Deep in the heart of Katanga Canyon, a crazy African river awaits guests who boldly seek adventure. With raging torrents and an almost guaranteed soaking, the Congo River Rapids is certainly not a gentle glide down a stream! It’s not a question of will you get wet, but how wet?


  • Min. Rider Height: 0.9m
  • Unaccompanied Height: 1.1m
  • Max. Rider Height: None
  • Ride Photography: Yes
  • Fastrack: Yes

Tech Specs

  • Manufacturer: Intamin AG
  • Ride Type: Rapids Ride
  • Builder: Sir Robert McAlpine
  • Opened: 1986
  • Rethemed: 31st March 1992
  • Length: 725m
  • Width of River: 4.9m
  • Volume of Water: 2.5mn litres
  • Number of Rafts: 31
  • Passengers per Raft: 8
  • Capacity: 1800 riders per hour
  • Duration: 6 mins 00 secs

Guests begin their adventure by passing through the entrance arch, past some detailed theming such as an abandoned jeep by the side of a lake. The queue line winds it’s way up and down several slopes, over bridges and past several barrels and a tent. Gradually, guests begin to approach the ride’s station which is situated on a colossal turntable.

Up to 8 riders will be allocated into one boat which can offer some hilarious moments throughout the ride if you’re with friends. Once your boat has reached the end of the turntable, there’s no turning back as the adventure into Katanga Canyon commences.

Gradually, the boat will begin to gain speed, bouncing over the waves as they grow in size and strength. You may feel one or two small splashes intrude into your boat, but that’s far from the worst which is yet to come. These raging torrents will carry you further into Katanga Canyon, eventually escorting you into a dark tunnel.

Thankfully, no nasty surprises will be awaiting your arrival in order to soak you. Instead on a passing occasion, the neighbouring Runaway Mine Train will speed through the tunnel, presenting guests on both riders with the chance to interact. Choo Choo!

After emerging from the tunnel, riders are soon reminded that they are far from the safety of remaining dry as yet more waves will attempt to enter your boat. The entrance footbridge to Katanga Canyon will pass overhead and the on ride photo camera becomes visible to guests. As riders prepare their poses to suggest they’ve survived this journey, a series of hidden waves tend to creep up on unexpecting guests from the left of the canyon!

Once passing by the on ride photo camera, we can almost guarantee an immediate change of mood within each ride boat. Two colossal waterfalls, each pouring thousands of gallons of water line both side of the trough ahead, and they’re dragging you into their path!

If you’re lucky enough to make it through the waterfalls with your clothing and hair still intact, we suggest you don’t pull out the smug look just yet! After emerging from the waterfalls, there are a set of water cannons immediately to the right, which are normally manned by others guests! If you haven’t succumbed to the raging torrents previously, you’re almost certain to receive your dose of drenching here!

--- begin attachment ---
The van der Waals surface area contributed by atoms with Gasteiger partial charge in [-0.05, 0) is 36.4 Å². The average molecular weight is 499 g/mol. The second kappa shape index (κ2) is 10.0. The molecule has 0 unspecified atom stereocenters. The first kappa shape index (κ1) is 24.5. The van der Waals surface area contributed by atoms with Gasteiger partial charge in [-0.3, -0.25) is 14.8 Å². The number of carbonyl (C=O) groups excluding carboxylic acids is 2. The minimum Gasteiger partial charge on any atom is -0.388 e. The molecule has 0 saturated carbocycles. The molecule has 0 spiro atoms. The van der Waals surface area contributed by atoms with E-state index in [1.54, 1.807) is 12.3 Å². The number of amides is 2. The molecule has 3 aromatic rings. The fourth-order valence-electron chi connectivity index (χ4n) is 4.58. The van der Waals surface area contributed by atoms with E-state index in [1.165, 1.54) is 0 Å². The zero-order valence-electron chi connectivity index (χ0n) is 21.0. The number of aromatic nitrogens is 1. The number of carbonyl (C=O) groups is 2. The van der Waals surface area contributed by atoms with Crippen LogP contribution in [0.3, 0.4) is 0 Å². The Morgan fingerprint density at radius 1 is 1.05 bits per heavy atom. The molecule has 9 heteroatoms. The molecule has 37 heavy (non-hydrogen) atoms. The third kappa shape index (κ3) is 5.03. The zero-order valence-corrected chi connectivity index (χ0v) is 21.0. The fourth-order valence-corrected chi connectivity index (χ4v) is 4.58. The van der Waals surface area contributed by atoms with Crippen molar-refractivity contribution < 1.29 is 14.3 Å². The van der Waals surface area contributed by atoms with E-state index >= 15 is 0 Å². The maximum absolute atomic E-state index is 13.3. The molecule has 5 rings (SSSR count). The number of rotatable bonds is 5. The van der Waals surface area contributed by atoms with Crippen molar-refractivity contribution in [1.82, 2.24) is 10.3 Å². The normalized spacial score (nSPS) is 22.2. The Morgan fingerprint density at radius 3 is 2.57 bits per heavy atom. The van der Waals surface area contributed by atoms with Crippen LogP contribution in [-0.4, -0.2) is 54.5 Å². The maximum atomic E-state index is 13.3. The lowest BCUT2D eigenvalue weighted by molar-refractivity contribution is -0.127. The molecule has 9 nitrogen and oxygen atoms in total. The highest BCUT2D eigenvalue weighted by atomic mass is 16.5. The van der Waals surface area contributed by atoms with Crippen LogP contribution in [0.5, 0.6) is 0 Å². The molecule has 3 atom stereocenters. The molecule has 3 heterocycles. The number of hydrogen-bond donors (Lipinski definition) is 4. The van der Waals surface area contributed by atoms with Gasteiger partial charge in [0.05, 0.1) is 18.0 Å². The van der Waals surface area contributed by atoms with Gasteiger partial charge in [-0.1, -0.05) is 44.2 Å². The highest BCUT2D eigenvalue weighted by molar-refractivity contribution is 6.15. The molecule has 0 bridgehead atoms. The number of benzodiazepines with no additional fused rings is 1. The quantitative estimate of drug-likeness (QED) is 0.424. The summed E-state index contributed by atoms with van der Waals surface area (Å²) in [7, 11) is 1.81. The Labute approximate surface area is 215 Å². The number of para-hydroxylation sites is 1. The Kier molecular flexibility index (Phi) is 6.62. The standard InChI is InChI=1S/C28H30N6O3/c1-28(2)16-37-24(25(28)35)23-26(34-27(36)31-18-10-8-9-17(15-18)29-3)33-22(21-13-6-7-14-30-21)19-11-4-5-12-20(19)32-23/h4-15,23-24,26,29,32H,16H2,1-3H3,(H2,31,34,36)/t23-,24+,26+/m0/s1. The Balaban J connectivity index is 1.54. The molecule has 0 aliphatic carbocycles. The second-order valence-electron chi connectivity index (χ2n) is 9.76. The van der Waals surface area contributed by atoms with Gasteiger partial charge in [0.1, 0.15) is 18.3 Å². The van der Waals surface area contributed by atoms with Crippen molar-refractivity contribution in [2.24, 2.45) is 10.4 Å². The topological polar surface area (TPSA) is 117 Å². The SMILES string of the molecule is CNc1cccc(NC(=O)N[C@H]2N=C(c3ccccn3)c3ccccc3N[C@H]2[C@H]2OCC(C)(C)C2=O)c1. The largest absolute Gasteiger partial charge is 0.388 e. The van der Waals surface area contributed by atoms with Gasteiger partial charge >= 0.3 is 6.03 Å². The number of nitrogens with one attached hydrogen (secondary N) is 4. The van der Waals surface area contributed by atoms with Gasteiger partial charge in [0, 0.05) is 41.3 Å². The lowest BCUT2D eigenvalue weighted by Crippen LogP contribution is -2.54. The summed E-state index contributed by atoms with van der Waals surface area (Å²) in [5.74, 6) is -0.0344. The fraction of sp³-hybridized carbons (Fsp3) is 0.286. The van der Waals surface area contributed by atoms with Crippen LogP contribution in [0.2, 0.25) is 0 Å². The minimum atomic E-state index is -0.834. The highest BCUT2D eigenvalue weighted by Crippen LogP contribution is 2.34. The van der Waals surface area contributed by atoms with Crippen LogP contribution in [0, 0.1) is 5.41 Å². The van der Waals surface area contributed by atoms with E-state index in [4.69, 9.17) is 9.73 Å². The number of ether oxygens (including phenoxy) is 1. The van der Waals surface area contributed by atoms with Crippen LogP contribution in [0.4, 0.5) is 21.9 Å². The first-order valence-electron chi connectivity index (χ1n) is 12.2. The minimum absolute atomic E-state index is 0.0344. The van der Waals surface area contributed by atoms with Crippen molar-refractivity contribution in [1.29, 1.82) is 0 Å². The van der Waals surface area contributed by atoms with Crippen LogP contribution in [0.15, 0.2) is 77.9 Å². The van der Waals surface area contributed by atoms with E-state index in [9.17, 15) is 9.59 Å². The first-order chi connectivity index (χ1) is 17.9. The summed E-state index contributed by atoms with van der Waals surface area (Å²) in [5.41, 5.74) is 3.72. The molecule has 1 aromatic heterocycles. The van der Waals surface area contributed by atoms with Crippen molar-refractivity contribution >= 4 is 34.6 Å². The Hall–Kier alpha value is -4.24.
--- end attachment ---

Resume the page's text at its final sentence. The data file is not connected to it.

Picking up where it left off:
With one final turn and several smaller choppy waves [that have enjoyed unexpectedly claiming any remaining dryness of some guests], a large lift hill awaits to escort riders back up to the turntable where the adventure began. After disembarking, guests will head past the on ride photo booth to view the captured moment prior to entering the waterfalls, and will then make their way down the winding exit path to Katanga Cargo. If you’re feeling completely drenched from your adventure on the Congo River Rapids, there are body driers on hand to aid your drying process along quickly.

In 1985, a gigantic construction site appeared before people’s eyes at the Alton Towers theme park. The excavation of thousands of tonnes of dirt, several large sections of rock blasted away and the removal of a car park began to show the huge scale of a brand new ride that would be opening in 1986.

Upon opening, the brand new water ride was known as the ‘Grand Canyon River Rapids’, with the entrance to the ride situated in the old Aqua Land area of the park. Due to this, the majority of the ride’s circuit remained hidden from the plain sight of a guest.

However in 1992, a huge change came to ride and the surrounding area. The addition of the Runaway Mine Train brought with it a brand new area, Katanga Canyon. This saw the ride’s entrance relocated as well as a name change to the ‘Congo River Rapids’. This name was much more appropriate to suit the surrounding African theme that Katanga Canyon brought with it, and the park maps officially listed the Congo River Rapids as a ride situated in this brand new area.

In the mid 2000s, the original red boats that ran on the water ride were replaced with brand new yellow boats. The obvious difference aside from the updated colour scheme was the removal of the head and back rests, allowing the boat to be more intrusive for any water that seeks to claim any dry patches on riders’ clothes.

Following a fatal incident at Drayton Manor in 2017, the Congo River Rapids temporarily closed. When the attraction reopened after this short closure, its waterfalls were now turned off and the water guns that passing guests could use to squirt those riding had been removed, measures believed to have been taken to reduce the likelihood of guests standing up whilst on board.



Take a look at the plans and concept images for the 1992 creation of Katanga Canyon and Gloomy Wood, including the development of the Congo River Rapids.

The Rapids' trench under construction


Constructed over the 1985/86 closed season, the Congo River Rapids required large quantities of rock to be blasted from the site.